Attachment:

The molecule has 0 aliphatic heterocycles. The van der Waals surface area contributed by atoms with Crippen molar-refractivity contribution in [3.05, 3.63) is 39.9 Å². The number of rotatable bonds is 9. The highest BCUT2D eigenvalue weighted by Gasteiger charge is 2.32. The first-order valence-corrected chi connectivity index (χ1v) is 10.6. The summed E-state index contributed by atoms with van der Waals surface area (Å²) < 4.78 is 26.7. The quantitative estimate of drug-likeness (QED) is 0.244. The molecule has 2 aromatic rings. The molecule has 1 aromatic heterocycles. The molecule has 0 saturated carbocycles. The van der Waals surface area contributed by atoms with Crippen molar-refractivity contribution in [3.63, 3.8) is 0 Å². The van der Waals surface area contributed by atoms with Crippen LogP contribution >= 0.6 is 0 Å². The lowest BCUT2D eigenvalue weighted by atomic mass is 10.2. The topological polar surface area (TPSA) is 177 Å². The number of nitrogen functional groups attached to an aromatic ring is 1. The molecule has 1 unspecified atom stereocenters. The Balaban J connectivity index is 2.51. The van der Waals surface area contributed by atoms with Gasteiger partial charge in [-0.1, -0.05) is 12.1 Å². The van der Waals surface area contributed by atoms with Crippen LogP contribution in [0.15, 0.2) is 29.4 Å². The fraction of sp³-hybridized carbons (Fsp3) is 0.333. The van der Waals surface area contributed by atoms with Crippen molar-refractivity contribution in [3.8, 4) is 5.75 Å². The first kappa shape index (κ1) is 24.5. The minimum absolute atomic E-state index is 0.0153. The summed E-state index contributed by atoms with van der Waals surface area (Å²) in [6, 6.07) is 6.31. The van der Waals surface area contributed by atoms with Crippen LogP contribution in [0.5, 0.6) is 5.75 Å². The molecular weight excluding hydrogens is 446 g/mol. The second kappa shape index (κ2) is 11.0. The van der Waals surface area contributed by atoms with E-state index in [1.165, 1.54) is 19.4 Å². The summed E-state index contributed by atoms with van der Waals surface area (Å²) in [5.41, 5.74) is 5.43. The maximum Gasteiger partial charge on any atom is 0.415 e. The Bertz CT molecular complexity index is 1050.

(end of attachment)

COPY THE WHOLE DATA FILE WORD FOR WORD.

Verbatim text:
The molecule has 0 aliphatic heterocycles. The van der Waals surface area contributed by atoms with Crippen molar-refractivity contribution in [3.05, 3.63) is 39.9 Å². The number of rotatable bonds is 9. The highest BCUT2D eigenvalue weighted by Gasteiger charge is 2.32. The first-order valence-corrected chi connectivity index (χ1v) is 10.6. The summed E-state index contributed by atoms with van der Waals surface area (Å²) < 4.78 is 26.7. The quantitative estimate of drug-likeness (QED) is 0.244. The molecule has 2 aromatic rings. The molecule has 1 aromatic heterocycles. The molecule has 0 saturated carbocycles. The van der Waals surface area contributed by atoms with Crippen molar-refractivity contribution in [3.63, 3.8) is 0 Å². The van der Waals surface area contributed by atoms with Crippen LogP contribution >= 0.6 is 0 Å². The lowest BCUT2D eigenvalue weighted by atomic mass is 10.2. The topological polar surface area (TPSA) is 177 Å². The number of nitrogen functional groups attached to an aromatic ring is 1. The molecule has 1 unspecified atom stereocenters. The Balaban J connectivity index is 2.51. The van der Waals surface area contributed by atoms with Gasteiger partial charge in [-0.1, -0.05) is 12.1 Å². The van der Waals surface area contributed by atoms with Crippen LogP contribution in [0.15, 0.2) is 29.4 Å². The fraction of sp³-hybridized carbons (Fsp3) is 0.333. The van der Waals surface area contributed by atoms with Crippen molar-refractivity contribution in [3.8, 4) is 5.75 Å². The first kappa shape index (κ1) is 24.5. The minimum absolute atomic E-state index is 0.0153. The summed E-state index contributed by atoms with van der Waals surface area (Å²) in [6, 6.07) is 6.31. The van der Waals surface area contributed by atoms with Crippen LogP contribution in [0.5, 0.6) is 5.75 Å². The molecular weight excluding hydrogens is 446 g/mol. The second kappa shape index (κ2) is 11.0. The van der Waals surface area contributed by atoms with E-state index in [1.165, 1.54) is 19.4 Å². The summed E-state index contributed by atoms with van der Waals surface area (Å²) in [5.41, 5.74) is 5.43. The maximum Gasteiger partial charge on any atom is 0.415 e. The Bertz CT molecular complexity index is 1050.